My 4.5 year old son loves to build and create things, but he loathes deconstructing any of his treasured creations. Train tracks and Lincoln Logs can keep him occupied creatively for a long time, but when he is told to clean up after a few hours, he loses it, crying that "Real builders don't have to put their buildings away!!!" It's a combination of not wanting to undo his work AND that there is a lot to clean up. At this point the building toys are put away for a week, and he doesn't even ask for them. However, the behavior is not improving. Am I doing the right thing?
I'm thrilled to hear about your son's creative interest in constructing things, and this is a behavior that I suspect you would agree should be encouraged. That being said, the part of the process that involves putting things away is also very important. I strongly suspect that the fact that "there is a lot to clean up" has a lot more to do with the situation than him "not wanting to undo his work". I would suggest that you tell him before he starts a construction project that he has a specified amount of time to play with this project and then he will be required to put every thing away. Set a timer for the specified amount of time and when it alarms tell him that it is time to put things away (while standing upright in a position of authority and not bent over to get on his level as some suggest). At this point you should leave the room to avoid giving him an opportunity to complain or argue. If you return and find that he has not put his toys away then I would encourage you to use the ticket system as with other misbehaviors that were addressed in your previous question.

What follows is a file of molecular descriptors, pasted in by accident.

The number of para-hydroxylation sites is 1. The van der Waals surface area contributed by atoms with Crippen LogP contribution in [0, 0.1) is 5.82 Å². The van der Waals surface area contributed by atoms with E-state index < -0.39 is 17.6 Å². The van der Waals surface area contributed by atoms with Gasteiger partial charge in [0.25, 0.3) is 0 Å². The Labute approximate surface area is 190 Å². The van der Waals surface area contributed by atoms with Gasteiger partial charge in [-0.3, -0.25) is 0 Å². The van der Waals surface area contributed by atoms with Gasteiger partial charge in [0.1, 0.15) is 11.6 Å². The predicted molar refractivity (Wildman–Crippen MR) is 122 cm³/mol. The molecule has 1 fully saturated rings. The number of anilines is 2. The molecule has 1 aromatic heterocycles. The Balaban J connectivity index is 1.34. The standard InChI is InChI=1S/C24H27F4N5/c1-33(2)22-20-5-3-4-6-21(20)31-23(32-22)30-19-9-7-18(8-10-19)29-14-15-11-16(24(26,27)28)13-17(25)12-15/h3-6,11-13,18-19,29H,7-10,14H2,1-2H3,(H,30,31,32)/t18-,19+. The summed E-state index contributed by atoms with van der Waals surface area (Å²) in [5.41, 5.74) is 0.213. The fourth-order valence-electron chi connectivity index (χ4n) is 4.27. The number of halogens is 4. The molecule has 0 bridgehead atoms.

By the way, if you are genuinely concerned that he is bothered by deconstructing his treasured creations you might consider telling him when he begins a project that you will take pictures of the completed creation before he deconstructs it to put it away. I'm assuming, of course, that you have a phone or digital camera that will make this very easy to accomplish.
Good luck with your budding engineer,
Marcus Robinson CLPC email@example.com
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